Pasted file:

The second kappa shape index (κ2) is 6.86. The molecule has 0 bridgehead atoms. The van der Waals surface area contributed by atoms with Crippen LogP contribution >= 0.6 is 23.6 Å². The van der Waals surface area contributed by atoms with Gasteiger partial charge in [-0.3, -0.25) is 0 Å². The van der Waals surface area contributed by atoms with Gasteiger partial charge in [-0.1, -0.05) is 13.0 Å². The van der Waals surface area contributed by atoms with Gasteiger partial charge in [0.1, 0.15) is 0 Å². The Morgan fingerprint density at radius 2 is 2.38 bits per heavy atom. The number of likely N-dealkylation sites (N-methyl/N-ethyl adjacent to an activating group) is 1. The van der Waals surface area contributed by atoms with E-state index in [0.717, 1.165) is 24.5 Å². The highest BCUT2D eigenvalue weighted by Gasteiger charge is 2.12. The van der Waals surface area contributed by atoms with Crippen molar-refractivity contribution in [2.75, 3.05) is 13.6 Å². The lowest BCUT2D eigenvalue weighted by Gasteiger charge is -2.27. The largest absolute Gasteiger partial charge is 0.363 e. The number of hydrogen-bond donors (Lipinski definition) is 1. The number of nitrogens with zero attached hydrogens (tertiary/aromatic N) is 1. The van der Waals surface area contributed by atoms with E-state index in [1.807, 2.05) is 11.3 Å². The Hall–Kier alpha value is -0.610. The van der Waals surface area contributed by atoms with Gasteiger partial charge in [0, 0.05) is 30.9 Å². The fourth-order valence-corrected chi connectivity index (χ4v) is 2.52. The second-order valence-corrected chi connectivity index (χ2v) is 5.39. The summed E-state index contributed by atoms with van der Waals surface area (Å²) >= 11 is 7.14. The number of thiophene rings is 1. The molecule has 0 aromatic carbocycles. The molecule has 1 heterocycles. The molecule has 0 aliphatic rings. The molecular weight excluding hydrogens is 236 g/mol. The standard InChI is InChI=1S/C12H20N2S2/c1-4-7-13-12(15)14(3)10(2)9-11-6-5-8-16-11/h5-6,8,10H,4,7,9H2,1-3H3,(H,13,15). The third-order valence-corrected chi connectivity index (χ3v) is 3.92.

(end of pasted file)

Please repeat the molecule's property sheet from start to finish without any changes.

The second kappa shape index (κ2) is 6.86. The molecule has 0 bridgehead atoms. The van der Waals surface area contributed by atoms with Crippen LogP contribution >= 0.6 is 23.6 Å². The van der Waals surface area contributed by atoms with Gasteiger partial charge in [-0.3, -0.25) is 0 Å². The van der Waals surface area contributed by atoms with Gasteiger partial charge in [-0.1, -0.05) is 13.0 Å². The van der Waals surface area contributed by atoms with Gasteiger partial charge in [0.1, 0.15) is 0 Å². The Morgan fingerprint density at radius 2 is 2.38 bits per heavy atom. The number of likely N-dealkylation sites (N-methyl/N-ethyl adjacent to an activating group) is 1. The van der Waals surface area contributed by atoms with E-state index in [0.717, 1.165) is 24.5 Å². The highest BCUT2D eigenvalue weighted by Gasteiger charge is 2.12. The van der Waals surface area contributed by atoms with Crippen molar-refractivity contribution in [2.75, 3.05) is 13.6 Å². The lowest BCUT2D eigenvalue weighted by Gasteiger charge is -2.27. The largest absolute Gasteiger partial charge is 0.363 e. The number of hydrogen-bond donors (Lipinski definition) is 1. The number of nitrogens with zero attached hydrogens (tertiary/aromatic N) is 1. The van der Waals surface area contributed by atoms with E-state index in [1.807, 2.05) is 11.3 Å². The Hall–Kier alpha value is -0.610. The van der Waals surface area contributed by atoms with Gasteiger partial charge in [0, 0.05) is 30.9 Å². The fourth-order valence-corrected chi connectivity index (χ4v) is 2.52. The second-order valence-corrected chi connectivity index (χ2v) is 5.39. The summed E-state index contributed by atoms with van der Waals surface area (Å²) >= 11 is 7.14. The number of thiophene rings is 1. The molecule has 0 aromatic carbocycles. The molecule has 1 heterocycles. The molecule has 0 aliphatic rings. The molecular weight excluding hydrogens is 236 g/mol. The standard InChI is InChI=1S/C12H20N2S2/c1-4-7-13-12(15)14(3)10(2)9-11-6-5-8-16-11/h5-6,8,10H,4,7,9H2,1-3H3,(H,13,15). The third-order valence-corrected chi connectivity index (χ3v) is 3.92.